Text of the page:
Connected car ecosystem still in transition

Sue Marek

The buzz around the connected car has increased lately--nearly every major car OEM has a connected car strategy and roadmap for the future. And car makers are even beginning to tout their in-car connectivity to consumers through television ads and marketing campaigns with the goal of calling attention to the advantages of driving a connected car. 

And consumers are responding. A recent survey from Compass Intelligence found that consumers, particularly millennials, are very interested in having an in-vehicle broadband connection.

But the connected car ecosystem is still far from settled--in fact, it's difficult to know which companies are the winners in this space because the players seem to shift every few months. For example, just last week it was reported that Google (NASDAQ: GOOG) is developing a version of its Android software to be built directly into the console of the car, circumventing the need to have a smartphone connect to the car's infotainment system.

But that's not all. Earlier this month, Ford revealed that its latest in-car technology platform, Sync 3, is powered by BlackBerry subsidiary QNX and not longtime supplier Microsoft.

It's unclear exactly how Google's in-car system will work and what companies it will partner with to make this vision a reality, but I'm certain that this latest maneuver by Google, plus Ford's about-face on Sync 3, are both examples of how the connected car space is still in transition.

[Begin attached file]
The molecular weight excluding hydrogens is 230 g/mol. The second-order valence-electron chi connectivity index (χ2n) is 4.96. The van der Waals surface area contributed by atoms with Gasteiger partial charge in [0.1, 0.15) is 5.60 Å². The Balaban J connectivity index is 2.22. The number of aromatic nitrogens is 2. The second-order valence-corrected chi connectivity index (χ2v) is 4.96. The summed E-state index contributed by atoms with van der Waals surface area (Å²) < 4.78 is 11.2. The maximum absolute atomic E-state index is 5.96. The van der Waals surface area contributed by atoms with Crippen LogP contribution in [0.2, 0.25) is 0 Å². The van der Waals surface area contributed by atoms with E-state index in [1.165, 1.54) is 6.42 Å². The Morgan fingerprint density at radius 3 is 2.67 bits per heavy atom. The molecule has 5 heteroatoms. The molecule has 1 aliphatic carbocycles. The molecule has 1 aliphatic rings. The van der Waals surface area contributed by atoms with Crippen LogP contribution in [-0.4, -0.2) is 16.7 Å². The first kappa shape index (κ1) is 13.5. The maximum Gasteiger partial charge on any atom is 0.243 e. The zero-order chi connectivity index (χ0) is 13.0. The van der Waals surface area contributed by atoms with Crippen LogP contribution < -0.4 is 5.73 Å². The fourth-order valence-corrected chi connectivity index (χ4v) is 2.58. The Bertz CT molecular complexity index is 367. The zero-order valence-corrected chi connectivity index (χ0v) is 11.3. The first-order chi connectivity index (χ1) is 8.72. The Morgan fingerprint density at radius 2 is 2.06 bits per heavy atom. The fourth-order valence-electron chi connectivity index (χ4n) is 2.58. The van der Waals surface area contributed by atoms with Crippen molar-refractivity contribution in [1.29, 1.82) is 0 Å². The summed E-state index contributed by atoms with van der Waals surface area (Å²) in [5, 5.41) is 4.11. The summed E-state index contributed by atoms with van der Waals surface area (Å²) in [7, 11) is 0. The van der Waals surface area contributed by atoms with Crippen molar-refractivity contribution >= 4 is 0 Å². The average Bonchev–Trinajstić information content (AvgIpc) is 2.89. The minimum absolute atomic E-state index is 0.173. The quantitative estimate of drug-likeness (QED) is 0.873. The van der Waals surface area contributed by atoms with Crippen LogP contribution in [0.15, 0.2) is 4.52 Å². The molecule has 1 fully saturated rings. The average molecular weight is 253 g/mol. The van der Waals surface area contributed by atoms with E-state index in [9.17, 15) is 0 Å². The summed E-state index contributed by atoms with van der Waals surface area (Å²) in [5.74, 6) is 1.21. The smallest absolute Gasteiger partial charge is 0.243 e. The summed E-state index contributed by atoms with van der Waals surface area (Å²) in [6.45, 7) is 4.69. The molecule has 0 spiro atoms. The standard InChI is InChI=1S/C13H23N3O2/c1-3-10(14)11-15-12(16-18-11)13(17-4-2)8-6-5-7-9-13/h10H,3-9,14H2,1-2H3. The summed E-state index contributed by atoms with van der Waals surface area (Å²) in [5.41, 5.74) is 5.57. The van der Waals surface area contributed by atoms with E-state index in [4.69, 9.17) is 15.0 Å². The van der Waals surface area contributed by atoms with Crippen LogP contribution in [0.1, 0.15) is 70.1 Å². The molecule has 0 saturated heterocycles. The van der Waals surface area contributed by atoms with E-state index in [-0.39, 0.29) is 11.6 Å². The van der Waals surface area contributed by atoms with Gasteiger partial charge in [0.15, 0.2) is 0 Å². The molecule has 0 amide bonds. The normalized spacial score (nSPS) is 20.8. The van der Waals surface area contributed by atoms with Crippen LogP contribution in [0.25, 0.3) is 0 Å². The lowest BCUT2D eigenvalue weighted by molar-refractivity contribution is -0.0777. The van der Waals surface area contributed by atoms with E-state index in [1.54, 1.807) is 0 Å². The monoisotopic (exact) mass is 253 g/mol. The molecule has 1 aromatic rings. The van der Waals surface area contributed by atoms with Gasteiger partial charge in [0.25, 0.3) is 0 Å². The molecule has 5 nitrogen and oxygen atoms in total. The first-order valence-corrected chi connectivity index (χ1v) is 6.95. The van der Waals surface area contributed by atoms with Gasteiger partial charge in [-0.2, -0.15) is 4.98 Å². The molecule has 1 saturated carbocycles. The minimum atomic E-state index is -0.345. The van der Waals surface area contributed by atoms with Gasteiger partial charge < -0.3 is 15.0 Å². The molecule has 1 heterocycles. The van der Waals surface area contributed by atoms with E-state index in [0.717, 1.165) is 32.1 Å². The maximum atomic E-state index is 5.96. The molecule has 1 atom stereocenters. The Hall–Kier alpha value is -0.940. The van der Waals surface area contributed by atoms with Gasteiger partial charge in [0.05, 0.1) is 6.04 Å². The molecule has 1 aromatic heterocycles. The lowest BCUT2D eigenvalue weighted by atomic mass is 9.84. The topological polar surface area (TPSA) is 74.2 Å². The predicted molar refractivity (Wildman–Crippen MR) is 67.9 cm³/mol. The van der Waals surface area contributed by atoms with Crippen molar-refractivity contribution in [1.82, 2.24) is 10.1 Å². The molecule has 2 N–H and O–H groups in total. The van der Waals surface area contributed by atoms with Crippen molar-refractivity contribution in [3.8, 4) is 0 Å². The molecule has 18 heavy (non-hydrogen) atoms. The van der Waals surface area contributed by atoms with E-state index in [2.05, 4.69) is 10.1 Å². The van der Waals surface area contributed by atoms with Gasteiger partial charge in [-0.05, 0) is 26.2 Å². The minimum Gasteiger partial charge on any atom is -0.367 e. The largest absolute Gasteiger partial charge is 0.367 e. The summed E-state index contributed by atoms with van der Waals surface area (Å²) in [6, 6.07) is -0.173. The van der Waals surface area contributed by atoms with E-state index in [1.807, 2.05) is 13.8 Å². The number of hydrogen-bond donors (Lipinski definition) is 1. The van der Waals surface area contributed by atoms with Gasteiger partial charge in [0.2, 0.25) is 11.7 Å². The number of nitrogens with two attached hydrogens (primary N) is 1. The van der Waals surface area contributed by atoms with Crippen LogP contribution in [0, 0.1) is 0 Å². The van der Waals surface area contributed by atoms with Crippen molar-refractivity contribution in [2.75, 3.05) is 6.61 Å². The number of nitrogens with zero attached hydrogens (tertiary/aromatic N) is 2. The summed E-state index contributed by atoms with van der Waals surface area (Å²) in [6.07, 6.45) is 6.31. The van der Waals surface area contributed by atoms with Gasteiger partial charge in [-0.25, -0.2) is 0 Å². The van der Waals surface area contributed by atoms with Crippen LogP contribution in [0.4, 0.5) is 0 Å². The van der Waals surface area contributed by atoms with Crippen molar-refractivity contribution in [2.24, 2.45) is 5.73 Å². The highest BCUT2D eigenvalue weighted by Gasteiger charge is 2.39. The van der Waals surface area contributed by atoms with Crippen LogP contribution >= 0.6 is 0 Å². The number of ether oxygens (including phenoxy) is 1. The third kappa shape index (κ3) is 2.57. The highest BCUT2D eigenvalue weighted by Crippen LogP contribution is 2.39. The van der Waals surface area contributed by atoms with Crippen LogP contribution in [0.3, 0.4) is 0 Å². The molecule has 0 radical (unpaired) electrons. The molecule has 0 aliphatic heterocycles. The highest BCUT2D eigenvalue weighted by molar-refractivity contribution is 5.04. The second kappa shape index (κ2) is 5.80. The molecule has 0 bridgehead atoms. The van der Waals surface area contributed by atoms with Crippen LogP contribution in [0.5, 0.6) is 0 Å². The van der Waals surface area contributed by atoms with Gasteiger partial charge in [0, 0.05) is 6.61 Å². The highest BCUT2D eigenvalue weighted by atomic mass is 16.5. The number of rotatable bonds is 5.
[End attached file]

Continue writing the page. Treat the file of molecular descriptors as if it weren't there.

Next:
I'll be talking about the winners and losers in the connected car ecosystem as well as delving into the business model during a panel I'm hosting in Las Vegas in conjunction with the 2015 Consumer Electronics Show on Tuesday Jan. 6, 2015, from 7 a.m. until 8:45 a.m. at the Treasure Island Hotel. My panelists include Philip M. Abram, Chief Infotainment Officer at General Motors; Kevin Link, SVP at Verizon Telematics; Magnus Lundgren, Head of Connected Vehicle Cloud at Ericsson; John Horn, EVP and chief strategy officer at KORE Telematics; and Dominikus Hierl, CEO of Telit Automotive Solutions.

If you are interested in the burgeoning Connected Car space, you will definitely want to join me for this panel. To register click here. --Sue

Suggested Articles

The White House announced plans to make spectrum between 3.45-3.55 GHz available for commercial 5G deployments.

Qualcomm has warned U.S. restrictions only stand to hand billions of dollars to its foreign competitors, according to the Wall Street Journal.

The regional operator said it plans to test a fixed wireless service using mmWave spectrum in 2021.